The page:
At the end of every season, the American League champion plays in the World Series against the National League champion; two seasons did not end in playing a World Series (1904, when the National League champion New York Giants refused to play their AL counterpart, and 1994, when a players' strike prevented the Series).
In 1902, after a series of disastrous moves that left the Giants 53½ games behind, Freedman signed John McGraw as player-manager, convincing him to jump in mid-season from the Baltimore Orioles of the fledgling American League and bring with him several of his teammates.

Minor League Baseball

minor leagueClass Aminor leagues
Originally a minor league known as the Western League which existed 1885 to 1899, with teams in mostly Great Lakes states, the newly organized Western League later developed into a rival major league after the previous American Association (1882–1891) disbanded after ten seasons as a competitor to the older National League of Professional Baseball Clubs (usually known as the National League) which was founded in 1876.
For example, the Omaha Storm Chasers (formerly the Omaha Royals and Omaha Golden Spikes) have been the Triple-A affiliate of the Kansas City Royals since the Royals joined the American League in 1969, but the Columbus Clippers changed affiliations, after being associated with the New York Yankees from 1979, to the Washington Nationals in 2007, and have been affiliated with the Cleveland Indians since 2009.

Ban Johnson

Bancroft (Ban) JohnsonByron "Ban" JohnsonBan B. Johnson
In its early history of the late 1880s, the minor Western League struggled until 1894, when Ban Johnson (1864–1931) became the president of the league.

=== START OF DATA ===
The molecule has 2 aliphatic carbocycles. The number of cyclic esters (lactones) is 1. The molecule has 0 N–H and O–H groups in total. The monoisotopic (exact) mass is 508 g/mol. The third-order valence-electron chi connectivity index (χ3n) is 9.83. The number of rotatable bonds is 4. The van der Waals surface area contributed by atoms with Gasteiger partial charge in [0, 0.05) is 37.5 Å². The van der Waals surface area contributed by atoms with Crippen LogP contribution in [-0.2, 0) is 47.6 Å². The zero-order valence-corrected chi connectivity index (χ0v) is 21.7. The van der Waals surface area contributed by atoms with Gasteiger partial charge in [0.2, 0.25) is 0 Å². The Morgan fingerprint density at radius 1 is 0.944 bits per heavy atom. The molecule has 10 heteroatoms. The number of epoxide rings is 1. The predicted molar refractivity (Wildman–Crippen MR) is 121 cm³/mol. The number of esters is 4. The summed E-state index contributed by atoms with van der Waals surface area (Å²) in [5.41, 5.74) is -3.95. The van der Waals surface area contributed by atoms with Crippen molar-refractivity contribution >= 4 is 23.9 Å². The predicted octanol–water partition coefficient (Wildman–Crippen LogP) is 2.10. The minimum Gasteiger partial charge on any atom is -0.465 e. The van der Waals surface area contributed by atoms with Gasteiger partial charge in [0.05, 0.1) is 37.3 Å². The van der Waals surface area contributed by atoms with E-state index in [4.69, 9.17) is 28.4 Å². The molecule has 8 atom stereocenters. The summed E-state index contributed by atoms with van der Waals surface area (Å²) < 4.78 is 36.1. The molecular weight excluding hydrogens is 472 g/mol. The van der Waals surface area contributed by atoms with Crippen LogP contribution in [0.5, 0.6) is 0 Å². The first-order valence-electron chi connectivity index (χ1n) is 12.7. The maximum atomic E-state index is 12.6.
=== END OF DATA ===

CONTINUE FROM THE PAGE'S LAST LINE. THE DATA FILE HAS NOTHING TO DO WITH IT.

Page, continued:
Byron Bancroft "Ban" Johnson (January 5, 1864 – March 28, 1931) was an American executive in professional baseball who served as the founder and first president of the American League (AL).

Designated hitter

DHdesignated hitter ruleDH rule
The American League has one notable difference versus the rival National League, in that in modern times since 1973 it has had the designated hitter rule.
In baseball, the designated hitter rule is the common name for Major League Baseball Rule 5.11, adopted by the American League in 1973.

Baltimore Orioles (minor league)

Baltimore OriolesBaltimoreOrioles
George Herman ("Babe") Ruth (1895–1948), noted as one of the most prolific hitters in Major League Baseball history, spent the majority of his career in the American League with the Boston Red Sox and the New York Yankees (plus his first year with his hometown team, the Baltimore Orioles of the minor level International League).
The city of Baltimore, Maryland has been home to two minor league baseball teams called the "Baltimore Orioles", besides the four major league baseball teams, (the American Association in 1882–1891, the National League in the 1890s and the so-called "up-start" American League charter franchise of two seasons 1901–1902, and the current American League's modern team of the Baltimore Orioles since April 1954).

Steve Palermo

In 1977, new umpires (including Steve Palermo) had to wear the inside chest protector, although those on staff wearing the outside protector could continue to do so. Most umpires made the switch to the inside protector, led by Don Denkinger in 1975 and Jim Evans the next year, although several did not, including Bill Haller, Lou DiMuro, George Maloney, and Jerry Neudecker, who became the last MLB umpire to use the outside protector in 1985.
Stephen Michael Palermo (October 9, 1949 – May 14, 2017) was an umpire in Major League Baseball who worked in the American League from 1977 to 1991.

Don Denkinger

blown call